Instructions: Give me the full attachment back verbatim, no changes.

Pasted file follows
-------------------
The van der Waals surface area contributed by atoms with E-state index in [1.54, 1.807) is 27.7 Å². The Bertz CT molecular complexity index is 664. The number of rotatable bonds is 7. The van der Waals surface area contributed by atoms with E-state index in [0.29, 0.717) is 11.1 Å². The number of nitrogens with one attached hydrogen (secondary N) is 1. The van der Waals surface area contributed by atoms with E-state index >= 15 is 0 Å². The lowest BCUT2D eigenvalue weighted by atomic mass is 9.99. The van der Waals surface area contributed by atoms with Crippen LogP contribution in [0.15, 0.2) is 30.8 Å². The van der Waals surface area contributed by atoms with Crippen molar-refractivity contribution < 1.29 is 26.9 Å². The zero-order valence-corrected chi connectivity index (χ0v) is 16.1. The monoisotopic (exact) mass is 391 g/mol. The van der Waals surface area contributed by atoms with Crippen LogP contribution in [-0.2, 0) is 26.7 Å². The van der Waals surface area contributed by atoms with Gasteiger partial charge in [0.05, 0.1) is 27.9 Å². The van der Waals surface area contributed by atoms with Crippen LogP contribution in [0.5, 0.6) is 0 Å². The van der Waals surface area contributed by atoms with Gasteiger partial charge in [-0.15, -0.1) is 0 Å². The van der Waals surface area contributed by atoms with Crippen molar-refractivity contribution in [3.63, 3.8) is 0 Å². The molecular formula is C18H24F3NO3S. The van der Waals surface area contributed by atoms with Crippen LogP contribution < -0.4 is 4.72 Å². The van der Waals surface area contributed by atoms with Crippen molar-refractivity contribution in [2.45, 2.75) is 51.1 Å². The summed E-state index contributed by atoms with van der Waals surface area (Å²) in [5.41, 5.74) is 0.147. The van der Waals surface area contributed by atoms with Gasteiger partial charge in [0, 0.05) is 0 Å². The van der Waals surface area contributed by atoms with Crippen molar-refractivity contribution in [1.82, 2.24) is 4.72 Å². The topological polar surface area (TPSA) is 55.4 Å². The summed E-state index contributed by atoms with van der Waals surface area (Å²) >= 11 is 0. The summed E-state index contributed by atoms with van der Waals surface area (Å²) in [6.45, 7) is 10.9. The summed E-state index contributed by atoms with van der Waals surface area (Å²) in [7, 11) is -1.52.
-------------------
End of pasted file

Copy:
The van der Waals surface area contributed by atoms with E-state index in [1.54, 1.807) is 27.7 Å². The Bertz CT molecular complexity index is 664. The number of rotatable bonds is 7. The van der Waals surface area contributed by atoms with E-state index in [0.29, 0.717) is 11.1 Å². The number of nitrogens with one attached hydrogen (secondary N) is 1. The van der Waals surface area contributed by atoms with E-state index >= 15 is 0 Å². The lowest BCUT2D eigenvalue weighted by atomic mass is 9.99. The van der Waals surface area contributed by atoms with Crippen LogP contribution in [0.15, 0.2) is 30.8 Å². The van der Waals surface area contributed by atoms with Crippen molar-refractivity contribution < 1.29 is 26.9 Å². The zero-order valence-corrected chi connectivity index (χ0v) is 16.1. The monoisotopic (exact) mass is 391 g/mol. The van der Waals surface area contributed by atoms with Crippen LogP contribution in [-0.2, 0) is 26.7 Å². The van der Waals surface area contributed by atoms with Gasteiger partial charge in [0.05, 0.1) is 27.9 Å². The van der Waals surface area contributed by atoms with Crippen LogP contribution in [0.5, 0.6) is 0 Å². The van der Waals surface area contributed by atoms with Gasteiger partial charge in [-0.15, -0.1) is 0 Å². The van der Waals surface area contributed by atoms with Crippen molar-refractivity contribution in [3.63, 3.8) is 0 Å². The molecular formula is C18H24F3NO3S. The van der Waals surface area contributed by atoms with Crippen LogP contribution < -0.4 is 4.72 Å². The van der Waals surface area contributed by atoms with Crippen molar-refractivity contribution in [2.45, 2.75) is 51.1 Å². The summed E-state index contributed by atoms with van der Waals surface area (Å²) in [5.41, 5.74) is 0.147. The van der Waals surface area contributed by atoms with Gasteiger partial charge in [0, 0.05) is 0 Å². The van der Waals surface area contributed by atoms with Crippen molar-refractivity contribution in [1.82, 2.24) is 4.72 Å². The topological polar surface area (TPSA) is 55.4 Å². The summed E-state index contributed by atoms with van der Waals surface area (Å²) >= 11 is 0. The summed E-state index contributed by atoms with van der Waals surface area (Å²) in [6.45, 7) is 10.9. The summed E-state index contributed by atoms with van der Waals surface area (Å²) in [7, 11) is -1.52.